Sunday, May 8, 2011

Abstraction and How Did I Get There?
Mystery Surrounds Us by Teresa Young - Jan-2011
It's been quite a long time since I've published blog post, and I'd like to say that I've been reluctant to slam articles out for the sake of bringing traffic to my website. I've realized that I like to write about things that I've mulled over, thoughts that I feel are worth being shared with others...
Earlier on in the process of my metamorphosing from an IT person into a professional artist, I had researched how one should setup and run an art website. The guidelines for websites usually contain an explanation of SEO, search engine optimization, and how to use keywords to bring traffic in from searches.  That approach leads to many webposts with not a lot of content. Or perhaps content that is mostly graphical. I find I have a hard enough time writing an article, without figuring out if I'm tailoring to optimal keywords and phrases.  And I'm an artist, I paint because I love it so writing about art or what I think about it should also be a labour of love, not something calculated for commercial marketing value!

I'm a painter at heart, and a bit of a social philosopher, and when reading non-fiction, I tend toward books that examine humanity, society, art and interpersonal relations... Nope, I'm not saying that I read historical romance novels!  But I'm pretty interested in how we think and relate to one another.
Teresa Young circa 1985
Recently, I've been reading books by Nicholas Carr, he was in the news last year for speculating that Google has changed the way that we think.  I waited impatiently for his book on this theory, 'The Shallows' and bought it online through Amazon.  Pretty appropriate in my mind!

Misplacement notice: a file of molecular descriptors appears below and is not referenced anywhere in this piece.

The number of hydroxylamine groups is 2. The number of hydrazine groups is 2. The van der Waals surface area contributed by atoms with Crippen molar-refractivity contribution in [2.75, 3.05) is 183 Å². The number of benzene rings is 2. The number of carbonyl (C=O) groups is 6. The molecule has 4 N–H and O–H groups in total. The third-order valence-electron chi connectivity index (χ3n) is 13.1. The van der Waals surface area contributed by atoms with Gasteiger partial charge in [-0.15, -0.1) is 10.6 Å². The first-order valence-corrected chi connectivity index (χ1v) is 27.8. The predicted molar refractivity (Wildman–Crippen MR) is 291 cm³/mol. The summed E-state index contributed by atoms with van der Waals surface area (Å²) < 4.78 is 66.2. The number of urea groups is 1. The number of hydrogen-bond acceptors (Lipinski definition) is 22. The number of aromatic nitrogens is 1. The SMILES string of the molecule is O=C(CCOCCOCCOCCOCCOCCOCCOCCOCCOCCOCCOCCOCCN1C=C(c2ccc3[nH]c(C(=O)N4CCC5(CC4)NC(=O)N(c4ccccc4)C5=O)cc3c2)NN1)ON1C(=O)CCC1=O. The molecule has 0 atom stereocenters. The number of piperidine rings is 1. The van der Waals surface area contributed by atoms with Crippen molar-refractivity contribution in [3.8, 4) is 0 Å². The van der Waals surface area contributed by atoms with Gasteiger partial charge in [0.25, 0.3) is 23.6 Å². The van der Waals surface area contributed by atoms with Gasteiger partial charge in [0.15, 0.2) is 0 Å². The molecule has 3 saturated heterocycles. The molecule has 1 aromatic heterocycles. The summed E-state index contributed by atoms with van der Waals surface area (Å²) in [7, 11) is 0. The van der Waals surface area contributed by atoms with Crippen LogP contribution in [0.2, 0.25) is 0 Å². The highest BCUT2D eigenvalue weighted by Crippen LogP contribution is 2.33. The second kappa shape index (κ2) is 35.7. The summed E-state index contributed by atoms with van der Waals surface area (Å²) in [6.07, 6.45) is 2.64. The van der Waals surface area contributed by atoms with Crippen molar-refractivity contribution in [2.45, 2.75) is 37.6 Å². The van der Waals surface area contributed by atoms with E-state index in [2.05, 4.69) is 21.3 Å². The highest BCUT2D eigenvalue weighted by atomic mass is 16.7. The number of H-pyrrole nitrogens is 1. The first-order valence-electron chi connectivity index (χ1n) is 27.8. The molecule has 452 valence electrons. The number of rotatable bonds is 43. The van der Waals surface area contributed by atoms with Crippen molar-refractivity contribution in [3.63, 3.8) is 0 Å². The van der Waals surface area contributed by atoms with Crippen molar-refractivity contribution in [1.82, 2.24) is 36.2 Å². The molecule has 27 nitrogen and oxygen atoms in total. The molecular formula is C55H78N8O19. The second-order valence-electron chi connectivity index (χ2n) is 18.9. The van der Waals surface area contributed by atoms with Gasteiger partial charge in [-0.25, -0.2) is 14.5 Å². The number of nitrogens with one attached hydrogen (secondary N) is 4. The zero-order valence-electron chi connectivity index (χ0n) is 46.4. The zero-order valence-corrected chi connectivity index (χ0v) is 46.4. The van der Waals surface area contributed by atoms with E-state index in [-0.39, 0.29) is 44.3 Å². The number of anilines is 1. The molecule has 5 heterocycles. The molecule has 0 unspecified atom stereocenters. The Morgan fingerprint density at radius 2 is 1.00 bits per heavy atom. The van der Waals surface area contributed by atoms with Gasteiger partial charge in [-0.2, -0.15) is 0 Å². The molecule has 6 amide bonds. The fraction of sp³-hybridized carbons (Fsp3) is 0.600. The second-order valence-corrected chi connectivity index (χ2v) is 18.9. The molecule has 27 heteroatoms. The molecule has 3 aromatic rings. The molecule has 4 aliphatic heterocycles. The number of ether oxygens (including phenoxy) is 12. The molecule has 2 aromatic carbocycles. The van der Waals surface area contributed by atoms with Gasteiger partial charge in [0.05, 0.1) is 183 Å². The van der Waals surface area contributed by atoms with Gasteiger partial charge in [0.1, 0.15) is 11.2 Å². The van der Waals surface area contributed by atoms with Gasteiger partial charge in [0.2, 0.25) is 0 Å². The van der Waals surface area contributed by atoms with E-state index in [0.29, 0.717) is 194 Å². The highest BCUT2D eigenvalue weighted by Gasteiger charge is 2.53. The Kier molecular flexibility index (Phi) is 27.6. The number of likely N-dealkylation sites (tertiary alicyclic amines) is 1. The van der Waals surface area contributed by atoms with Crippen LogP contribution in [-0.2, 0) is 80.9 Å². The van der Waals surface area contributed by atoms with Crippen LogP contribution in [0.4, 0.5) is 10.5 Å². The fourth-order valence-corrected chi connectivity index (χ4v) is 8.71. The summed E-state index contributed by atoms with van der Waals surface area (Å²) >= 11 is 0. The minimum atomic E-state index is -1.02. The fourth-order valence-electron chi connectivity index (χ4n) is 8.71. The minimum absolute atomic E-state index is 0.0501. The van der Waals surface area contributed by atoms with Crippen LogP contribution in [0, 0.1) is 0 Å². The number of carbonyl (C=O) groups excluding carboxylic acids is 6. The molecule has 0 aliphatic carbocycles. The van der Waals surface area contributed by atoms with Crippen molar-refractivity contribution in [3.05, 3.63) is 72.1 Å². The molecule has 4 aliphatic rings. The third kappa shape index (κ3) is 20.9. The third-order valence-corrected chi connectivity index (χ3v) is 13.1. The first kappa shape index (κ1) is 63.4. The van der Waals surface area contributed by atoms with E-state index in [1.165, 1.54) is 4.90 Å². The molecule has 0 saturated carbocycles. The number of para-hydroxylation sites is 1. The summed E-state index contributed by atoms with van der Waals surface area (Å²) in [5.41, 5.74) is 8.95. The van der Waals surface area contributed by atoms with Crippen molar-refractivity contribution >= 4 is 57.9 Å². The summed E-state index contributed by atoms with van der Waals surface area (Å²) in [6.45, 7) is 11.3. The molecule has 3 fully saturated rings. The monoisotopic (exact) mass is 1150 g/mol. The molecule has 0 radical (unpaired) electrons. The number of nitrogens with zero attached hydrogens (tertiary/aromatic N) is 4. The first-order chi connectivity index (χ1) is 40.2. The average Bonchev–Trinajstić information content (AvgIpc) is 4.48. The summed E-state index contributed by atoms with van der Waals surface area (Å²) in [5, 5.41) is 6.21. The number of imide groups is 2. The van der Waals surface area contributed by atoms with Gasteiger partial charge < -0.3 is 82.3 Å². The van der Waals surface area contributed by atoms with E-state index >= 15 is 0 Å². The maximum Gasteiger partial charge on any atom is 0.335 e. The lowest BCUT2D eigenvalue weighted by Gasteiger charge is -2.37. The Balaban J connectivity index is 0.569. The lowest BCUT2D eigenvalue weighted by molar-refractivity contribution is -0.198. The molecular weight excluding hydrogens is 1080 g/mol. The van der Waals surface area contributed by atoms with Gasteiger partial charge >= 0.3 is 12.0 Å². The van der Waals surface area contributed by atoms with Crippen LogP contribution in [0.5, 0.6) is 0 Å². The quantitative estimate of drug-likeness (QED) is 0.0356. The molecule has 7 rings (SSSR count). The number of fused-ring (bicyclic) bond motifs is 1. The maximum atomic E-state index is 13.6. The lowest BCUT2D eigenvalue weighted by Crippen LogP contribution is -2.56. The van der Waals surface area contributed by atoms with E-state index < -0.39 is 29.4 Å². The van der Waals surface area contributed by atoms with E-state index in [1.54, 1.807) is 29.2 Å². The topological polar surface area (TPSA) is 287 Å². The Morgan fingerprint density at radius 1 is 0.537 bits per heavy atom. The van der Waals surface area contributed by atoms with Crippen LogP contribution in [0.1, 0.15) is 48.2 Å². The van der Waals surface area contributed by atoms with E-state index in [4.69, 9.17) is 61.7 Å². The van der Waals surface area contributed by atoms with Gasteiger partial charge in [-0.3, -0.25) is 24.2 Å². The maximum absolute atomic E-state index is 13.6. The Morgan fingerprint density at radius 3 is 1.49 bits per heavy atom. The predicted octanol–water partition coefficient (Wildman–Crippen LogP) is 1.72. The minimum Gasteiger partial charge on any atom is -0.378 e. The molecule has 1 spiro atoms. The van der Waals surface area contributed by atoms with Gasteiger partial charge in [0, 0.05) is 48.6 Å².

I'll probably get more than one blogpost from reading that book, but I'm going to limit myself here to what I'm focusing on at the moment.  I'd like to mention that in this book, Mr. Carr theorizes that humanity was hugely changed by the technological advance mapmaking...  He speculates that civilization in general was greatly advanced by maps, in that they taught most people to think abstractly.  And he makes a really good argument for this, I'm personally convinced that he's got a point.

The Colour Wheel - Another Abstraction
Think about it, a map is an abstraction of reality.  You have symbols that represent real things, roads, rivers, lakes, mountains and man-made things like blocks, streets, museums, coffee shops, art galleries... It's quite a lot of abstraction, and if you've never been exposed to abstract thinking or maps before, it would be a hard leap to take.

Watching a toddler trying to understand a map is a very good example of where our ancestors must have started with this new advance. Our society is inundated with abstraction, we've all grown up surrounded by more concepts and symbols than we're ever consciously aware of and we take it for granted.
The Fungus by Teresa Young - August - 2001